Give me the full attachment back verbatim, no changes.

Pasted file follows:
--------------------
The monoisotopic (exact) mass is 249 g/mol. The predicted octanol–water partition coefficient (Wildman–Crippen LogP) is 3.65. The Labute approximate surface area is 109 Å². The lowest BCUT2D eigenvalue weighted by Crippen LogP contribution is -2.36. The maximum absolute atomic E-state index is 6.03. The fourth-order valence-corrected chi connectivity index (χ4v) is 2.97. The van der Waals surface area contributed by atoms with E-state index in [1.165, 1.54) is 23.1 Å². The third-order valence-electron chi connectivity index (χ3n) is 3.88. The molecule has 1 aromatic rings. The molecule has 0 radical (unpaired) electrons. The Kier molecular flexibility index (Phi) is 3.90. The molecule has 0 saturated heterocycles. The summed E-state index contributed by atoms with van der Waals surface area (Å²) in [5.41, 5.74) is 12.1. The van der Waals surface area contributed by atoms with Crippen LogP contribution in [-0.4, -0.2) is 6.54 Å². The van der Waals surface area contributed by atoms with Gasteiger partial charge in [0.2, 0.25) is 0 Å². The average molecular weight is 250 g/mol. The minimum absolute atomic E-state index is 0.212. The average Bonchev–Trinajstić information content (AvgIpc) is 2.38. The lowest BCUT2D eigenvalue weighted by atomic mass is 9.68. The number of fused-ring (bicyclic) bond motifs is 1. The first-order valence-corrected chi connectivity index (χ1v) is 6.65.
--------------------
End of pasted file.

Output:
The monoisotopic (exact) mass is 249 g/mol. The predicted octanol–water partition coefficient (Wildman–Crippen LogP) is 3.65. The Labute approximate surface area is 109 Å². The lowest BCUT2D eigenvalue weighted by Crippen LogP contribution is -2.36. The maximum absolute atomic E-state index is 6.03. The fourth-order valence-corrected chi connectivity index (χ4v) is 2.97. The van der Waals surface area contributed by atoms with E-state index in [1.165, 1.54) is 23.1 Å². The third-order valence-electron chi connectivity index (χ3n) is 3.88. The molecule has 1 aromatic rings. The molecule has 0 radical (unpaired) electrons. The Kier molecular flexibility index (Phi) is 3.90. The molecule has 0 saturated heterocycles. The summed E-state index contributed by atoms with van der Waals surface area (Å²) in [5.41, 5.74) is 12.1. The van der Waals surface area contributed by atoms with Crippen LogP contribution in [-0.4, -0.2) is 6.54 Å². The van der Waals surface area contributed by atoms with Gasteiger partial charge in [0.2, 0.25) is 0 Å². The average molecular weight is 250 g/mol. The minimum absolute atomic E-state index is 0.212. The average Bonchev–Trinajstić information content (AvgIpc) is 2.38. The lowest BCUT2D eigenvalue weighted by atomic mass is 9.68. The number of fused-ring (bicyclic) bond motifs is 1. The first-order valence-corrected chi connectivity index (χ1v) is 6.65.